And so for five minutes you would have been party to the sight of me frantically seasoning our sofa from a beautifully designed brushed steel salt mill, while desperately trying to get the screw at the top done up tight enought to produce fine grains.
As they say, never forget where you've come from...
October 07, 2004
The list of 'essay' style posts that are in my head at the moment is getting longer and longer, and yet I still don't have time to write any of them. For goodness sake, I've still got pictures of lovely evenings with Ben and Mena Trott and Doc Searls back in July and earlier - both courtesy of Euan - that I haven't put live.
Anyway, for now this Fermat-like 'but the margin is too narrow' will have to excuse my lack of an elegant proof for any of the following.
- Chinese is a fascinating language to learn. Particularly if you decide to make it hard for yourself and learn to *read* it too. However the little Flash cards you use to learn the characters are a very valuable use of standing time on crowded tubes.
- The world economy is driven by markets. Markets, it is claimed, are a very efficient way of coordinating resources. However, I'm concerned that the macrodriver of economics is itself a case of market failure. Why else would a company be under pressure to lay off staff to maximize returns for instutional investors, who need to maintain pension funds, that fewer and fewer people are able to carry on paying into. My pension company wants me out of my job, for my own sake. How crazy is that?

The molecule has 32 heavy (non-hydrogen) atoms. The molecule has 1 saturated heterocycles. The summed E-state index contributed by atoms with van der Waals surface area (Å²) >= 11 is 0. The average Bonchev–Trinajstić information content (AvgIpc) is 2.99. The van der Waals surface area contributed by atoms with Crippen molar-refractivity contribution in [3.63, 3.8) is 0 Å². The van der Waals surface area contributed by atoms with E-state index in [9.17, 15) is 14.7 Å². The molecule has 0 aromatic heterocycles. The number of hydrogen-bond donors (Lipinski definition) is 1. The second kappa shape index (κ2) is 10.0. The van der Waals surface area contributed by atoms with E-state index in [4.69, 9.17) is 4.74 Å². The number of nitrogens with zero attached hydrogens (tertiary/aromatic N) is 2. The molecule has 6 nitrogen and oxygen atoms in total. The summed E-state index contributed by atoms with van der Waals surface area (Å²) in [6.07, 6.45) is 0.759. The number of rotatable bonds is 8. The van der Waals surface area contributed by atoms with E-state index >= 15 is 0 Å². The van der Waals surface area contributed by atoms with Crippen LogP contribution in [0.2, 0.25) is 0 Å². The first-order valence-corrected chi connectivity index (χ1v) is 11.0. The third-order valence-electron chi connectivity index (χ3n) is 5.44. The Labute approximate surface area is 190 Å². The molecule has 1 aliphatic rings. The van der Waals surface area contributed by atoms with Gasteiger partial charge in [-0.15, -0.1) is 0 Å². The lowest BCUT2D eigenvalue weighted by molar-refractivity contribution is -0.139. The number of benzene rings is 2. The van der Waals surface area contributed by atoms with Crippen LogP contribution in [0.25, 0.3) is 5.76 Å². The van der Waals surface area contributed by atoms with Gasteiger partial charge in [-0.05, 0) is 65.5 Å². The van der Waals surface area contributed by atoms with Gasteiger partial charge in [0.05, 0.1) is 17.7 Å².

- House prices going mental - it's because people started having kids later. Starter homes used to be affordable because they were bought by people with only one income. We could be considered well off, but the combined costs of childcare and mortgage means we have virtually no disposable income. The ecomony will recover, but only through an entire generation of tightened belts. It'll be a very slow catching up game indeed, because in our need to earn more we've postponed the wisdom and market rebalancing that next generation will bring even longer.
- Carrying an extremely heavy A-level textbook on economics and a laptop on your back while pushing a pram is more effective as a way of losing body fluid than weight.
- Damn. Grumpy Old Men is becoming increasingly enjoyable
- I now have a second party trick. Not only can I do a very good impression of Mark Steel, but I've found out I can dance like C3PO as well. At will, he said pointedly.
- I was lucky enough to be invited to the launch of Tim Wright's Oldton last night. A hugely inspiring talk about interactive narrative first, and then the utter depression of seeing the actual project and realising just how far ahead of your own thinking he is. It was like a compact version of the crushing blow when Robert McKee destroys two days of inspiration by sitting you through the perfection of Casablanca. Anyway, make sure you go and play, and go and sign up for a deck of the Oldton playing cards - a snip at 7.99